Building Content Marketing Strategy – 10 Steps

By Gerardo Dada

As we look back on 2012, I think the award for biggest buzzword for the year should go to Content Marketing. Not that it is not useful or powerful, on the contrary. However, I think the term has been overused and misunderstood. Plus, content marketing has been around for a long time, especially in B2B high-tech marketing.

In this post I’ll cover why content marketing is so important today and I will provide some practical advice about how to be good at content marketing.

The new buying process

The way customers buy today is very different from how they made purchase decisions 15 years ago, of course. The most important difference is that today customers do most of their buying research on their own, with many sources of information, often in real time. According to Harvard Business Review, by the time a customer reaches out so a sales person their purchase decision is almost 60% complete, often having already made their mind about what they will buy.

If you were interested in buying a car 15 years ago, you most probably walked into a dealership to learn about the car from the sales person, get a few brochures and take a test drive. Today you probably visit a few car review sites, like or MSN Autos, check safety and reliability ratings, look at resale value in, and then ask a few friends on Facebook.  B2B customers today use an average of 7.6 sources through the purchase funnel  according to Peter Burris from Forrester. (how’s that for an attribution challenge)

In short, customers are more informed, they find information on their own and they mainly use the internet for research. By the way, in case you haven’t noticed, customers hate marketing, they don’t trust the emails we send or the marketingspeak we write on brochures and other materials.

We have evolved from living in an information economy where knowledge is power to  time where information is a commodity. Arguably, Starbucks and the iPhone started the experience economy where UX and UI is power. But that even is giving way to a relationship economy where trust is power. Trust in your values, your ethics, your skills and experience, your ability to deliver, your track record.

10 Steps to a Building a Successful Content Marketing Strategy

  1. Become an Expert. You want customers to listen to you? You want to be a thought leader? Then be an expert at something. You can’t just hire a writer and task him with writing 20 pieces of content. (You can, but it will not work in the long run.). This is not easy or fast, but is a crucial element of content marketing. Be the best at something, then write about it.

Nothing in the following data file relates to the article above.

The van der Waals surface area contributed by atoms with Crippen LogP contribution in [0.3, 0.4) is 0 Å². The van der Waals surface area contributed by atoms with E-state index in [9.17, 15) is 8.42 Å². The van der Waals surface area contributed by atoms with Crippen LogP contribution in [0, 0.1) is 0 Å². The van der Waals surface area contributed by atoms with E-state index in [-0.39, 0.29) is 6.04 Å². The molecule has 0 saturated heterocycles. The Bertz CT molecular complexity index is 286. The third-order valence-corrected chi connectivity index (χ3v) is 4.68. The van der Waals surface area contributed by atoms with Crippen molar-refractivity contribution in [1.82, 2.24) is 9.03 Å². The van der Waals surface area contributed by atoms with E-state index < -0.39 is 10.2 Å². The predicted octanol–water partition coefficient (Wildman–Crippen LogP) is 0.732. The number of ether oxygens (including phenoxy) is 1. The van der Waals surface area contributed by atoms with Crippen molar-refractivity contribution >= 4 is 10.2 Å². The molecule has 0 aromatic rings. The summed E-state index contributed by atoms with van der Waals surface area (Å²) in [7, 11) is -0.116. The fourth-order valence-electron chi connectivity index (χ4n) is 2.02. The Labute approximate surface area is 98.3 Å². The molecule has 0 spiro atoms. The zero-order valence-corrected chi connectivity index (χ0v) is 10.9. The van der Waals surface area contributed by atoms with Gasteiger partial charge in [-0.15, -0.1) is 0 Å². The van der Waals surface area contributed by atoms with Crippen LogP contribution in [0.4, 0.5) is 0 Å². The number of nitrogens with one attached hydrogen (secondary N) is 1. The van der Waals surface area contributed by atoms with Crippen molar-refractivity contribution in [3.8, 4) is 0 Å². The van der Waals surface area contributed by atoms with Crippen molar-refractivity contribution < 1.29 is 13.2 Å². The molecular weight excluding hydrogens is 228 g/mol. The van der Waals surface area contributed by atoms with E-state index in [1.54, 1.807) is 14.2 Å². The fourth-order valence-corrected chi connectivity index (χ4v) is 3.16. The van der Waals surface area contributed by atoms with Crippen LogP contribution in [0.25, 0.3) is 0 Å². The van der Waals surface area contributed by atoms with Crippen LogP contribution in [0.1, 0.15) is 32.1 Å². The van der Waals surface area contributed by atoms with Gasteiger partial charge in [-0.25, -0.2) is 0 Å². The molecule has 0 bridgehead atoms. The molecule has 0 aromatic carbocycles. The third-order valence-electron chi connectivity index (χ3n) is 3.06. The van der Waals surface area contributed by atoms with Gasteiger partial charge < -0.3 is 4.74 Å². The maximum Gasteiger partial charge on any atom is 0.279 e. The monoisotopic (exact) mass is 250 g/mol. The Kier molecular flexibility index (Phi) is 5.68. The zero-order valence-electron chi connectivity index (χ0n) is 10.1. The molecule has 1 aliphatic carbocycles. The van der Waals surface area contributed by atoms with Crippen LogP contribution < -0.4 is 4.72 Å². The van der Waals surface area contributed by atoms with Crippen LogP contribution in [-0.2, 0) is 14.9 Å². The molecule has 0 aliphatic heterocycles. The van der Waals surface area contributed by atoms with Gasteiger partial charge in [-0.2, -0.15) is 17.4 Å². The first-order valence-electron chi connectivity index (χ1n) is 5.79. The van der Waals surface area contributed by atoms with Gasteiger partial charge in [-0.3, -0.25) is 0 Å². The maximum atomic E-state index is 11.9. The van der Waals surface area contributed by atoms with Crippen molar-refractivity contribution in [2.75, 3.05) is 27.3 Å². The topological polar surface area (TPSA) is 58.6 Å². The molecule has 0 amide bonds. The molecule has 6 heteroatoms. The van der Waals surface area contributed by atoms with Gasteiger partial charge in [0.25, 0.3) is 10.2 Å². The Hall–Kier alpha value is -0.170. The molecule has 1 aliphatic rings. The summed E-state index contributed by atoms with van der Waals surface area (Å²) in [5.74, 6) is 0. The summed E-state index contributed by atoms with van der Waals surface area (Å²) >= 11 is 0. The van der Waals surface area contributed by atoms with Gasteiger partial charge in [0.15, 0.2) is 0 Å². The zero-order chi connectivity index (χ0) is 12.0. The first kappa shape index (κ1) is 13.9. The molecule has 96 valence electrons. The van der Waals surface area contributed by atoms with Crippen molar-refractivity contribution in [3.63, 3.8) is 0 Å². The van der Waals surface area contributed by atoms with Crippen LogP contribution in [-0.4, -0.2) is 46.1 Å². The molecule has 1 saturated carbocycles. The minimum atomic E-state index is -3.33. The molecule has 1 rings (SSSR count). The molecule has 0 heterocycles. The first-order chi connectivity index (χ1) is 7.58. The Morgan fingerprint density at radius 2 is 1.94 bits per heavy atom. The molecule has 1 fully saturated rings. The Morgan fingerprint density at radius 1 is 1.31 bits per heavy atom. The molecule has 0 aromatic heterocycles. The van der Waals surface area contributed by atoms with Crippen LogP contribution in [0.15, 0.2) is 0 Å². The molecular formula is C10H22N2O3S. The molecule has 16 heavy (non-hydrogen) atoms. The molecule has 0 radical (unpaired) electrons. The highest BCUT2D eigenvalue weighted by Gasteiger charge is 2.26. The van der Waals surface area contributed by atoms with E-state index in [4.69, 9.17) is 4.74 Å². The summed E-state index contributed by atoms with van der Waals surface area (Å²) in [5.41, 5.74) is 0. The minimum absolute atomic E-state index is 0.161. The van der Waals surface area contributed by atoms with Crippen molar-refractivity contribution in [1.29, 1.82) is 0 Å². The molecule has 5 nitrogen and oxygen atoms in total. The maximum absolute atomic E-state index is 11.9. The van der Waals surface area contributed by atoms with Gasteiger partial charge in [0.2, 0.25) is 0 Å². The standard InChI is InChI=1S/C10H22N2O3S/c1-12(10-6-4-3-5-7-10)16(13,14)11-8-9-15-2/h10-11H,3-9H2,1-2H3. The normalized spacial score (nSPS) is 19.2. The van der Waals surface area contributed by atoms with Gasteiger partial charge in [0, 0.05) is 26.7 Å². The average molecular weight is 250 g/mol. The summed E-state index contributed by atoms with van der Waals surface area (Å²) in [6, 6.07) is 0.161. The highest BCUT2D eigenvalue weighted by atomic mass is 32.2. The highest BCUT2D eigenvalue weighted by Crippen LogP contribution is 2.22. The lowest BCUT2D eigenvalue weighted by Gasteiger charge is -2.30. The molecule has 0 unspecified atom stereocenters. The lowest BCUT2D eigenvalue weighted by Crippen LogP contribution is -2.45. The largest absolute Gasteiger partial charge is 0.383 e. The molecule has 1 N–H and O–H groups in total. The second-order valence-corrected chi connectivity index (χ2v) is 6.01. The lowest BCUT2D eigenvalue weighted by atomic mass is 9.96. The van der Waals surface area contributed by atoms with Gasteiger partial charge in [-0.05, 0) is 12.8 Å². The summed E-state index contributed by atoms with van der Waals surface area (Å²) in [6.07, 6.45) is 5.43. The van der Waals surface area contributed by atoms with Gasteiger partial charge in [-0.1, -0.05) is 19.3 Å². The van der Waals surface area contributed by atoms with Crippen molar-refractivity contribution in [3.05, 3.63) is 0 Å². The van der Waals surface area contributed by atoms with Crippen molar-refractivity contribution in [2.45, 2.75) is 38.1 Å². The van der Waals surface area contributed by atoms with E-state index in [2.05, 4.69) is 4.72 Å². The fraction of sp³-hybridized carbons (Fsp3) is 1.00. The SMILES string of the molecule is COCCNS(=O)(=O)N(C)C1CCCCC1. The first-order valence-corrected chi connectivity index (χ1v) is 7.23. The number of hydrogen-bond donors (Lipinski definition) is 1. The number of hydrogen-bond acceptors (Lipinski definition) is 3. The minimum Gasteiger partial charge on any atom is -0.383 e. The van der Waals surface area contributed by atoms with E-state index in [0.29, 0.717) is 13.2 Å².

2. Be Helpful – In this age of commodities, people buy from who they trust. Writing educational, helpful content can be useful in building trust. It can also be used to prove your expertise – or ‘thought leadership’ in content marketing lingo.
  3. Step in your customer’s shoes. To help customers, you can’t write about your products. You must write from the customer’s point of view. They don’t care about your products or your features. Make it about the customer, not about you. If you write about your company and your products, then it’s a brochure, not content marketing. Start with the customer’s context, explore their problems and how they can solve them.
  4. Express your values – As Simon Sinek explains brilliantly in this video, people don’t buy what you do, they buy why you do it. Your content should reflect your values and should express your point of view, what you and your company stand for. You don’t always have to be right. Sometimes it is more important to be different and to embrace values that your customers share.
  5. Make it interesting – Be controversial, explore ways to fascinate customers, be entertaining, provide practical advice.   Use graphics, charts and video. Infographics are easy to consume, but customers will read long articles and white papers as long as they are interesting and helpful.
  6. Be personal. People don’t connect with brand, they connect with other people. A content strategy and a social strategy can work together make personal connections between the people that make your company and your customers. Social media can be used to turn a B2B transaction into a P2P relationship.
  7. Think like a publisher. This means you probably have to start a content calendar, hire an editor-in-chief, build an editorial process and set up an editorial board. This is the new marketing: it’s more about educating than broadcasting.